Perl 6 makes it easy to define your own operators. Here you will see how you can make your own operators in Perl 6! To get started lets first discuss the different types of operators in Perl 6: infix, prefix, postfix, circumfix and postcircumfix.
What the hell is a circumfix?
Probably the one you are most familiar with is
infix. This is the type of
operator we know well from its use in the standard notation for addition,
subtraction and multiplication:
5 * 8 is infix.
7 + 4 is infix.
9 ÷ 3 is infix.
In fact, in Perl 6, we can actually do
9 ÷ 3 and it will do the division!
What about prefix?
You are probably most familiar with using a
- sign to note a negative value
In Perl 6 this is using the
- prefix operator and will make the number after
it negative. This is also prefix if you are familiar with programming languages
-- to increase or decrease the value of the variable by one:
++$variable; Increments the variable by one and returns the new value.
This can also be used as postfix but slightly different functionality:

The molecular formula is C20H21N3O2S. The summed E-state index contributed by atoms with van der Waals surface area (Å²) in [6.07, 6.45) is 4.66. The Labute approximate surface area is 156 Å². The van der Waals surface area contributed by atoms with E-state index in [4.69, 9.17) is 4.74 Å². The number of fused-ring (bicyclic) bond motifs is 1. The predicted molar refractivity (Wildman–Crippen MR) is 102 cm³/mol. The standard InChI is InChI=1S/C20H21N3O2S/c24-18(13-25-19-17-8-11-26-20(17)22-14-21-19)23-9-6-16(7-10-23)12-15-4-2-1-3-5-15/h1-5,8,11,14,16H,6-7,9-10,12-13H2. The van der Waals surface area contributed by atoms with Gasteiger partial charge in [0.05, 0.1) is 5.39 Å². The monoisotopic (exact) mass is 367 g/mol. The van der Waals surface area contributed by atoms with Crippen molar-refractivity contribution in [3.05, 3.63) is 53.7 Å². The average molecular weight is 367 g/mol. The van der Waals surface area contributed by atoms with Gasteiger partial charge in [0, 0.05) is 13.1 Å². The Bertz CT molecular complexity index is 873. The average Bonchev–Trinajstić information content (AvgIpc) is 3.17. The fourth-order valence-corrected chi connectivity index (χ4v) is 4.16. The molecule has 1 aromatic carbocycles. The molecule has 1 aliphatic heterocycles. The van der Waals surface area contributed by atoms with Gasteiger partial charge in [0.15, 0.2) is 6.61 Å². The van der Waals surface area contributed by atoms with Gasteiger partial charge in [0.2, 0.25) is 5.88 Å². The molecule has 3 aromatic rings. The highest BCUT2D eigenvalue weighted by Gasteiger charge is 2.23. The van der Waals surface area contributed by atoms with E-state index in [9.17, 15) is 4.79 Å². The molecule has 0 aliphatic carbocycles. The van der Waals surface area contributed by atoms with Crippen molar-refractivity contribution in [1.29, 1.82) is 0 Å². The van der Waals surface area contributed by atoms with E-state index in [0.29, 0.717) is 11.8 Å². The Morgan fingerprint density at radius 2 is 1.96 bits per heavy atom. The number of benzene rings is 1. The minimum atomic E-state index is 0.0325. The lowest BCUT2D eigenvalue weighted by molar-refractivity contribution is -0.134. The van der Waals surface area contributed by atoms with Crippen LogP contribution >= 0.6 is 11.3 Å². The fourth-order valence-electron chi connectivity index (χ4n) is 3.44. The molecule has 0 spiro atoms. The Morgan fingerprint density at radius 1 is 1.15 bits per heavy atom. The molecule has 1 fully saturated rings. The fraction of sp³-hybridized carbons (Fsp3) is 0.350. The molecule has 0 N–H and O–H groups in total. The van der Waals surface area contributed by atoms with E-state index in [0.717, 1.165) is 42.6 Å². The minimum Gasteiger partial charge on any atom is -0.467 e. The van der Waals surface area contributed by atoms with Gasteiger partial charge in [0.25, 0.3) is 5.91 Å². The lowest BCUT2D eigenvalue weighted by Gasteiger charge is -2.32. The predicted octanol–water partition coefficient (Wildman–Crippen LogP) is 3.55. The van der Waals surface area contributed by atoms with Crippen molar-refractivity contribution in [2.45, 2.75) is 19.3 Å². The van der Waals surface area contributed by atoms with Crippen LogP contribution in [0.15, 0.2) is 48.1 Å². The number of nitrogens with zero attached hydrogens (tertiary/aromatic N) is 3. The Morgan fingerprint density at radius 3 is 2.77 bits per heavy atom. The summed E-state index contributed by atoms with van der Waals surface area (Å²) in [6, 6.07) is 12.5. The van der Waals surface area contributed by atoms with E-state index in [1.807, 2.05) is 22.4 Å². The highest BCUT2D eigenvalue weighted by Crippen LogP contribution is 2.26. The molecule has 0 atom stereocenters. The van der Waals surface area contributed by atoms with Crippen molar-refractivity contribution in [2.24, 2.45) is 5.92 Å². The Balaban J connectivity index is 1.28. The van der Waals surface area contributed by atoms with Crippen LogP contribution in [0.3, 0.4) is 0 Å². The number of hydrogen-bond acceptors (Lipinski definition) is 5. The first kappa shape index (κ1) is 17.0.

$variable++ This increments the variable by one and returns the original value.
Now onto circumfix and postcircumfix. Circumfix goes at the start and the end.
For example we can use the list constructor
[..] to create an list/array like so:
Postcircumfix is similar, but it goes immediately after something. We use a postcircumfix operator to access elements of a list. Notice how in the example below it comes after the variable with no spaces. That is how postcircumfix works.
Here is a variation on the
= assignment operator, but only assigns if the right side is defined!
x infix operator usually duplicates a string the specified number of times.
If we want, we can redefine
x to do multiplication instead!
Feel free to use full unicode characters. We can make our own three way comparer:
Let's see some circumfix! Here we use
⟅ ⟆ to reverse each string in the list.